25th Hour To Do List

In the spirit of my blog's theme:

Finding the time to do the projects we love

Here are the projects I would love to work on...if today had 25 hours in it!

I have two plain white bookcases that could use some major TLC...especially since my plan is for them to serve as a quick, cheap, 'DIY' buffet in the dinning room until we buy a real one!  And this wallpaper would go perfectly with the amazing Pier 1 table/chairs I scored off Craig's List last month!

Since none of our 'kids' rooms in the new house have ceiling light fixtures {WHAT?!?!  That's right, no light or fan wiring in the ceiling...I couldn't believe it!} I have been thinking that some sort of painted chandelier swag lights might be needed because the small desk lamps are not cutting it.  And a little bling is always nice for little girls!

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Brownies in a waffle maker!  WHAAAAAT?!?!  I am so dying to try this (and all the "cookie in a waffle maker" ideas I have seen), but we need to eat all the Christmas treats first before I make more!  I wonder what else you can cook super fast in a waffle maker? :)

So that's my 25th Hour To Do List for this weekend...so many projects so little time!

Car Seat Slip Cover

We all have them...car seats.  And if you're like me, you are using an infant car seat that was bought for an older child and the pattern is getting a little old. 

And if you are also like me the thought of tearing apart the padding and making a completely new one is a little daunting.  So why not just make a slip cover that goes over the existing fabric padding and gives the car seat a new look?  Brilliant!

Here are the steps you need for a quick slip cover to put over you existing car seat padding for a quick new look!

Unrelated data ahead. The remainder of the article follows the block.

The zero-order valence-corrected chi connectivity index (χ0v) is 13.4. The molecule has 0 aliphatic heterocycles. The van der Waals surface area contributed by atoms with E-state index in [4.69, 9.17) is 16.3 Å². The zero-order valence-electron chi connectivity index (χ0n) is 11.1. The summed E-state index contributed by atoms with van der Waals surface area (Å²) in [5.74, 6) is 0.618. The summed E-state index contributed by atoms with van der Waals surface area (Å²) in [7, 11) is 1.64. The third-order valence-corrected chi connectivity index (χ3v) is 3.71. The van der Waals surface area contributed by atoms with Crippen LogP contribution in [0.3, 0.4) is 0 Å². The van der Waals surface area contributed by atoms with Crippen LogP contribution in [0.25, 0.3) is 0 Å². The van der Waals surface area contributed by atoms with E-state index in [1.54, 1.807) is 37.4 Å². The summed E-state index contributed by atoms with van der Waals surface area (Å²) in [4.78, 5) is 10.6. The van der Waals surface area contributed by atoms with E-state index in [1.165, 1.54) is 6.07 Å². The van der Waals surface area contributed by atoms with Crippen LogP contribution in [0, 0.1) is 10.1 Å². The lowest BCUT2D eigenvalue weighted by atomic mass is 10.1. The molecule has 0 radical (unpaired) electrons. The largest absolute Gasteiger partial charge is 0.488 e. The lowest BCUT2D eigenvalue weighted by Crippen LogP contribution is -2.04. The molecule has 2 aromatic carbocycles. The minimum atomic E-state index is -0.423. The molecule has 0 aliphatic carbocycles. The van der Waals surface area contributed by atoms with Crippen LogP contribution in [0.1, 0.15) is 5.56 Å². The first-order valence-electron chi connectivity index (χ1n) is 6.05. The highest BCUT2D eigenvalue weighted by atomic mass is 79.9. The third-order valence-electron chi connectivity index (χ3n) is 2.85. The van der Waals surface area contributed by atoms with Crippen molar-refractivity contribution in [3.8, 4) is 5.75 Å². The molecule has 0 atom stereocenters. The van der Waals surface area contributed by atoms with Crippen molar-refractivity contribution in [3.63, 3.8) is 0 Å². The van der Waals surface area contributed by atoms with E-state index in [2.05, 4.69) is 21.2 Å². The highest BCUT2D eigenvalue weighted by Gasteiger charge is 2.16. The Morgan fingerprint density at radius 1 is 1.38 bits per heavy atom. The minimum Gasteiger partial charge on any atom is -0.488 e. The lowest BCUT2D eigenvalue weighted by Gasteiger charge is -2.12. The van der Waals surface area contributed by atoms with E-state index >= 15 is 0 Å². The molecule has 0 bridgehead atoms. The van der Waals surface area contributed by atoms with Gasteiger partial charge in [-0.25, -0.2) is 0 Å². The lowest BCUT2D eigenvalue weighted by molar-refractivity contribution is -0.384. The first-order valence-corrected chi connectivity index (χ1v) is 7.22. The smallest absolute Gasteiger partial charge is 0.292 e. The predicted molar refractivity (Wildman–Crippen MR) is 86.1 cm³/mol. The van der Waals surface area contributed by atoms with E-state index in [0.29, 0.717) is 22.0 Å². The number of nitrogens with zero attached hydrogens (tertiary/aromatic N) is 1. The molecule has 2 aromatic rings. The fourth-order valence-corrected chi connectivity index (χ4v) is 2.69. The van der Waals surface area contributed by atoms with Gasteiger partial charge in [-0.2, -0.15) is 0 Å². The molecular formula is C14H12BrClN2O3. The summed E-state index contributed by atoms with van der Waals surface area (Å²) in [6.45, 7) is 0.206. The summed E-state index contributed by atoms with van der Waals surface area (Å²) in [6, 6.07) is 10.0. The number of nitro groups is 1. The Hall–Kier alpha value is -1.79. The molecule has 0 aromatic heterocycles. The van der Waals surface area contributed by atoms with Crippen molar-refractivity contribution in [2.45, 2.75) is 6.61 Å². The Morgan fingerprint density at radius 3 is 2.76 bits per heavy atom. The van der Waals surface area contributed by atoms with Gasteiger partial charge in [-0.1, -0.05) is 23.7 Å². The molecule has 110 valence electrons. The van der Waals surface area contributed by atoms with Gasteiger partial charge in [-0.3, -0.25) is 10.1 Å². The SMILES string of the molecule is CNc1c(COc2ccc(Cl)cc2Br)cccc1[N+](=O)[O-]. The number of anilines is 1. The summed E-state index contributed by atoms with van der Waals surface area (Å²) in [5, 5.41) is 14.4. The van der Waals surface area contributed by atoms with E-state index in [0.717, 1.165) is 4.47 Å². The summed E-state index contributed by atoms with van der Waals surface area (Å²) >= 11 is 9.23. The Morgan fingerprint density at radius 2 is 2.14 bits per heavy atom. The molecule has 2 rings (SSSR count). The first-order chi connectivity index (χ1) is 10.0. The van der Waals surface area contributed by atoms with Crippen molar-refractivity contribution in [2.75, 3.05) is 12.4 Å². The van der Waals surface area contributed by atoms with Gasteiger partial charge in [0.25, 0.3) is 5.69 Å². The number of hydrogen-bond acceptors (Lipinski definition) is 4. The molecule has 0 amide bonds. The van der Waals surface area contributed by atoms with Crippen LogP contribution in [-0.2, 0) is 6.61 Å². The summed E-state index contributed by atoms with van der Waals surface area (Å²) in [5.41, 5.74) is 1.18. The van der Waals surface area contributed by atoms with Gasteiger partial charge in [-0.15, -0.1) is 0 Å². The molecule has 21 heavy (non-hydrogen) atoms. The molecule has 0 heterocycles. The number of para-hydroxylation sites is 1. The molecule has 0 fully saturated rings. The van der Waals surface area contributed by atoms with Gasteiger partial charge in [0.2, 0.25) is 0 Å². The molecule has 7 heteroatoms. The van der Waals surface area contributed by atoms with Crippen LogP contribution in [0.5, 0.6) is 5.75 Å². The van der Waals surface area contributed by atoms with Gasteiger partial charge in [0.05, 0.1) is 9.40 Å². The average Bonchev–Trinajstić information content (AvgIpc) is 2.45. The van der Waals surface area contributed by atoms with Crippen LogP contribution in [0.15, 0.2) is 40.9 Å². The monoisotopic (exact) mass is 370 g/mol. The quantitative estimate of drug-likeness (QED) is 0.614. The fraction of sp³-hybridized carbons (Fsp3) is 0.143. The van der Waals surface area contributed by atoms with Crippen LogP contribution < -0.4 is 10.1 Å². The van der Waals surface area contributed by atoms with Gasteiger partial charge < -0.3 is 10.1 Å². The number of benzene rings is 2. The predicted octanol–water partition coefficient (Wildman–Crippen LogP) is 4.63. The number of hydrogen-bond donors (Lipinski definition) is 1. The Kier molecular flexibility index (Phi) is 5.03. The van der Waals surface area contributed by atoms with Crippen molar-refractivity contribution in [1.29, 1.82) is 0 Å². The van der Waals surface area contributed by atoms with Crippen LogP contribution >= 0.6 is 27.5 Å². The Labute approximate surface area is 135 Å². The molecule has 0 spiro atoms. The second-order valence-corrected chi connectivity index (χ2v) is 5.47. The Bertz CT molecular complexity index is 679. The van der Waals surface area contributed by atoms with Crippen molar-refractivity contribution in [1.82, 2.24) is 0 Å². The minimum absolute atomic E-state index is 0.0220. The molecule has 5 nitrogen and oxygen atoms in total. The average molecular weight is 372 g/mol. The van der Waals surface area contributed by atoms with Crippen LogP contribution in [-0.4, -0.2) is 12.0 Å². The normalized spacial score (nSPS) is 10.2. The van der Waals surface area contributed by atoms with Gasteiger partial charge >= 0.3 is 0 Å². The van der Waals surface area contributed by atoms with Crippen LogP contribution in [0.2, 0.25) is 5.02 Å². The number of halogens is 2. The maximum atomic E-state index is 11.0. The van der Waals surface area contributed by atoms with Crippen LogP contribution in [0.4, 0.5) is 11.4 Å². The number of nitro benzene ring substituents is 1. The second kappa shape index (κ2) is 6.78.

Car Seat Padding
coordinating fabric/thread
basic sewing supplies (scissors, pins, etc.)

First you'll need to take off you car seat padding and make a pattern.  My car seat padding was two large pieces sewn together at the seat.  I simply laid the cover down as flat as possible to trace each piece onto a big piece of muslin.  (You can always trace the pieces right onto your fabric and skip the step of making a pattern.  But I like the idea of having a pattern available to make other slip covers later on.)

Next, cut out your pieces with as much seam allowance as you can spare.  I added at least 4" all the way my pieces. 

Do a quick basting stitch where the two pieces meet.

Lay the pattern in the car seat and center.

TIP:  I learned while making this slip cover that the best option was to have elastic only on the top and bottom of the slip cover, and not on the sides where the handle moves up and down.  As little bulk as possible will make moving the handle easier.

Using a marking pencil and straight pins, work your way around the car seat marking off where the slip cover should be and where the elastic should be sewn in.  Make sure that the elastic is going to go low enough behind the car seat that it will hold in place.

TIP:  It's also helpful to put something heavy in the car seat while you're marking it to make sure you keep it centered and don't lift the fabric up. 

Trim the excess fabric based on your markings.

If using muslin: lay pattern on fabric and cut out both pieces.

Double check the pattern in the car seat, and pin all seams and elastic casings.

Sew hems on sides and elastic casings on top and bottom.

Attach elastic.

Once the hems and elastic are all in place put the slip cover on the car seat and mark the shoulder and seat belt openings.

Using the button feature on your machine, sew button holes for all strap openings.  Make sure to go slowly to get a really solid hem.

Trim any excess fabric from strap openings.

Finally, install the slip cover in your car seat.

I hope this project helps those of you that are bored with your car seats and only have time for a quick slip cover! 

DIY Jewelry Holder

I know there are a TON of tutorials out there on how to make your own jewelry holders, but I have something new to add to the mix that I thought I'd share with the world.  
Here is a quick tutorial on how to make a jewelry holder that allows you to hold way more earrings and necklaces than any other holder I've seen.

Supplies you'll need:
picture frame (mine is 8 x 10)
1 sheet of plastic canvas
thin dowel (I used one that was 1/8")
wooden beads that will fit on your dowel
hot glue gun
hand held drill
First you'll need to cut your plastic canvas to fit in the back of your frame.  This is super easy since the grid pattern guarantees you'll have a perfectly straight cut.